Why Running Is Good For Your Joints

3 minute read

If you love regular fun runs, then this news is for you. Moderate levels of recreational running may be the sweet spot for healthy knees and hips, according to a new scientific review in the Journal of Orthopedic & Sports Physical Therapy. Compared with people who ran competitively or not at all, middle-of-the-pack athletes had lower rates of osteoarthritis over time.

The meta-analysis, which combined data from 17 previous studies involving a total of 114,829 people, also concluded that running at a casual level for up to 15 years—and possibly longer—is safe for healthy individuals.

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Overall, the international team of researchers found that only 3.5% of recreational runners developed hip or knee arthritis over the periods they were monitored for their studies. This was true for both male and female runners who reported running in amateur, non-professional contexts. People who reported not running at all had a 10.2% chance of developing hip or knee arthritis. Meanwhile, those who were classified as elite or professional runners, or who competed internationally, had a 13.3% chance.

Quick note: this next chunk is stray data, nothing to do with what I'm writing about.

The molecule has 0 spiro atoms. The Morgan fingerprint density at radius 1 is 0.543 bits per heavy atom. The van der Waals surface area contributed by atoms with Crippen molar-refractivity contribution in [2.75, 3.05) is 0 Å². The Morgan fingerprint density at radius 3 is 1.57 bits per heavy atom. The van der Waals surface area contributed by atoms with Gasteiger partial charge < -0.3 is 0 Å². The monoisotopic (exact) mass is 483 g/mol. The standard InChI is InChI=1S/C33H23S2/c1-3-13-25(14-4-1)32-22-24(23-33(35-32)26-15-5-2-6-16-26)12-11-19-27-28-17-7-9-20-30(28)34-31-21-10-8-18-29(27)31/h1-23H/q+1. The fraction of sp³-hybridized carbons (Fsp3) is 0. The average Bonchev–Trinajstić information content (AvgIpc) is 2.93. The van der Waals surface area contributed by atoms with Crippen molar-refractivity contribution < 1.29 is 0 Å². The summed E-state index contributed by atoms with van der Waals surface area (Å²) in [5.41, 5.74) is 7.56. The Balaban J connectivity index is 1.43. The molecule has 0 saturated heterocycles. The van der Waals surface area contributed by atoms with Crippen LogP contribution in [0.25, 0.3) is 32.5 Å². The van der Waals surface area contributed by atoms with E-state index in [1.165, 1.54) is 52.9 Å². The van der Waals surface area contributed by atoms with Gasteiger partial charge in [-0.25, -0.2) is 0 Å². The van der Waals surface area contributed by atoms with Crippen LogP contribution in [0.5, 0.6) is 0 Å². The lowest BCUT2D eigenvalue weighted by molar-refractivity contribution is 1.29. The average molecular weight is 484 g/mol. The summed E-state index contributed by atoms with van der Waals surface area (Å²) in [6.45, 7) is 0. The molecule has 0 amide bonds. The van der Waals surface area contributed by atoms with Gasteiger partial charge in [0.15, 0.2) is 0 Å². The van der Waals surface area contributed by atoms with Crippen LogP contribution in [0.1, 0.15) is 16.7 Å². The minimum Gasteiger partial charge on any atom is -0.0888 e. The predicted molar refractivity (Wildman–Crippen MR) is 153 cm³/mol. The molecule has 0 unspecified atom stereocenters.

Research on running and joint health has, not surprisingly, delivered mixed results. But many studies have suggested some protective effects. A 2016 report from Brigham Young University, for example, found that running for 30 minutes reduced inflammatory markers around the knee joint.

The new meta-analysis didn’t group runners by mileage or intensity, because the definitions for recreational versus competitive varied between studies and were not always quantified with these measures. But in other research, they note, logging more than 57 miles per week has been linked to an increased risk of arthritis in these same joints.

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The findings are good news for the majority of runners, say the authors. “Running at a recreational level can be safely recommended as a general health exercise, with the evidence suggesting that it has benefits for hip and knee joint health,” the wrote. That evidence is particularly strong in people who have run for 15 years or less, they say; there weren’t enough relevant studies to determine safety or joint-health benefits for people who had run for longer periods.

The authors also could not determine the amount of running that is safe for weight-bearing joints, and they warn that their findings should be “interpreted with caution” due to limitations in the research, such as an inability to factor in potential factors such as obesity or prior injury.

Despite these limitations, the authors say their investigation provides valuable information for doctors, physical therapists, and other health professionals who might prescribe running to patients for athletic training or for general health. Plus, they wrote, the findings are also “of general health interest, given the high popularity of running worldwide.”

This article originally appeared on Health.com

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